Katie Notarianni is a graduating senior at The University of Scranton. She was interviewed by sophomore (and new lab member) Madison Montalbano.
UofSHealthPsych: Where are you from and what drew you to The University of Scranton?
KN: I grew up in the Scranton area, so The University has always felt like home. It has such a welcoming and great campus and I realized how much I can get involved in. I knew many people on campus already but was glad to meet even more.
UofSHealthPsych: How did you decide to join the Clinical Health Psychology Research Team?
KN: I knew I wanted to get involved in research in some way and I have always been interested in women’s health issues. Dr. Arigo’s lab was a great fit because I am passionate about the topics we look at – specifically, gender differences in health behaviors.
UofSHealthPsych: What were the connections between your chosen major and topics we research?
KN: I am a Psychology major with Women’s Studies and Human Development concentrations, so there are many connections between my past courses and the work we do in lab. Research with the lab helped me better understand the information I already learned and taught me skills in successfully gathering data and presenting.
UofSHealthPsych: What were your roles as a research assistant with the Clinical Health Psychology Research Team?
KN: I co-authored two posters for the Celebration of Student Scholars (our internal research fair at the University) – one this year and one last year. Last year our poster was on a literature review of physical activity lapses (temporary gaps in activity engagement and why people may experience them. This year, I worked with another student to collect new data on connections between heath behaviors and social media use. I also enjoyed helping with recruitment for Project CHASE and different events the lab participated in, like Healthier U Day.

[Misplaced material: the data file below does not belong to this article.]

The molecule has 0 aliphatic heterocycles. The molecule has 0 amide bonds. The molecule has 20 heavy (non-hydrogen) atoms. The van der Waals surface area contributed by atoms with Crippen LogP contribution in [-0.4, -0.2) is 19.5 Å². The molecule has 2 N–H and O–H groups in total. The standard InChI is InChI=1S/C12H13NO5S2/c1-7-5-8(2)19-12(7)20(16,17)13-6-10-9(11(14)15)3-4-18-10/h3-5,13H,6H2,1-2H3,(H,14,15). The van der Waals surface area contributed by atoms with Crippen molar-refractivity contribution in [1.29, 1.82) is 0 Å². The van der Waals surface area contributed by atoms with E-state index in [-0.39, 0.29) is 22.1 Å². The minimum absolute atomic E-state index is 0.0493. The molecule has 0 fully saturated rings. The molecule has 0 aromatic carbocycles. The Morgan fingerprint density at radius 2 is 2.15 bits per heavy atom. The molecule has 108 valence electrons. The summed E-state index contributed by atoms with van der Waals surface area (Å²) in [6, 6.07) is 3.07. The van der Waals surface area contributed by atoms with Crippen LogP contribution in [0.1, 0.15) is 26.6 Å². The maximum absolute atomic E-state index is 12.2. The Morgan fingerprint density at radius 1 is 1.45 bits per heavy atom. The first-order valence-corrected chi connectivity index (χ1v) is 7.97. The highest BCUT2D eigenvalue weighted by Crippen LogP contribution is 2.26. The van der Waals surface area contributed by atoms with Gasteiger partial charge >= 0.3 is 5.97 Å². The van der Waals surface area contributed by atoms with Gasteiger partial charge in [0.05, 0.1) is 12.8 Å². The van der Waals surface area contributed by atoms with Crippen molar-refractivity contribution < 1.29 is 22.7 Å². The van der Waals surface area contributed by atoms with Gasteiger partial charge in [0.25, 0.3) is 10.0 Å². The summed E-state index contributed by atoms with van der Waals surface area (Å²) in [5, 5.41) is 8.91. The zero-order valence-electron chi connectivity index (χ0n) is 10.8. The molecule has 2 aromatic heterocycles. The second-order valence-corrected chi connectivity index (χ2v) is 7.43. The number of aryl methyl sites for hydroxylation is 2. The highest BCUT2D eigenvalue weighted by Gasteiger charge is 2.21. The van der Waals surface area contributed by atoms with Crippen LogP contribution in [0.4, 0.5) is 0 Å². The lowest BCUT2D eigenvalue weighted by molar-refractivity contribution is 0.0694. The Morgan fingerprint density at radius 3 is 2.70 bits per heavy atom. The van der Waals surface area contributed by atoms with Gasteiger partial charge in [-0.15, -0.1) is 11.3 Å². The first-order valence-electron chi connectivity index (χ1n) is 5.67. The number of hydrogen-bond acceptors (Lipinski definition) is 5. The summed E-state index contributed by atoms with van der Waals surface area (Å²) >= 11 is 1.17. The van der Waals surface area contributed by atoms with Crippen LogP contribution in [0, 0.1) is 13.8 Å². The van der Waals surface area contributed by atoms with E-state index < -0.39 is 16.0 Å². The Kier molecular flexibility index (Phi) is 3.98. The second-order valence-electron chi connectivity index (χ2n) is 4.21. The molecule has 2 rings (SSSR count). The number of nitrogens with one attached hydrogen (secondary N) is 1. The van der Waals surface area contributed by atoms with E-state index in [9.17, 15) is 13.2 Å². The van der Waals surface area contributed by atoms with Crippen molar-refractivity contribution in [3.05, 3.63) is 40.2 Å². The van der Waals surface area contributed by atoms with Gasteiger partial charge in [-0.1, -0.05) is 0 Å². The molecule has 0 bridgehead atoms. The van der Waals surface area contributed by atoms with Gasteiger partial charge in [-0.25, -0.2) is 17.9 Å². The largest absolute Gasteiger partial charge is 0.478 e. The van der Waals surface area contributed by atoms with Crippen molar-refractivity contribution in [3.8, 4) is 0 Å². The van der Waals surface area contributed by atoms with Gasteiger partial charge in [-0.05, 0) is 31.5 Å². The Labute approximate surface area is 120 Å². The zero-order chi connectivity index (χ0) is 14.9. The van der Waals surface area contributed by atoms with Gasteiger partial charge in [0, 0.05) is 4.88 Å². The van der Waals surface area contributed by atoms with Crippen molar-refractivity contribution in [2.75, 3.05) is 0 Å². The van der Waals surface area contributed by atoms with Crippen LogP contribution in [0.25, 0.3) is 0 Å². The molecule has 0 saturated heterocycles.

UofSHealthPsych: What would you say was the biggest lesson you learned from the Clinical Health Research Team?
KN: I learned a lot about working with a team successfully, and about collecting data. I was happy to practice more with SPSS and Excel working on the posters. I also appreciated learning from our conversations in lab meeting, where we would discuss various research articles and current events, like the controversy around 13 Reasons Why.
UofSHealthPsych: What did you find most interesting about working with the research team?
KN: I found it interesting learning how many directions and topics you can look at in health psychology. It is such an interesting perspective and can relates to many fields. Also, working with members in the lab with different backgrounds and goals was a great experience because people had different skills to offer.
UofSHealthPsych: I know that you’re graduating, what are your plans once you leave Scranton?
KN: I plan to attend a master’s in clinical social work program at Bryn Mawr College in Philadelphia this fall. I want to later become a LCSW and use what I learned in the lab and continue working in research later on as well.
UofSHealthPsych: Is there any advice you would give someone just beginning to work on a research team?
KN: Be open minded to new ways and ideas in research, but also try to find what you’re passionate about. Research work can be difficult but if you’re passionate and interested it makes it worth it. There are so many directions you can go and topics to learn about. If you put in the work and interest, you can find such great and helpful info and develop your own new ideas.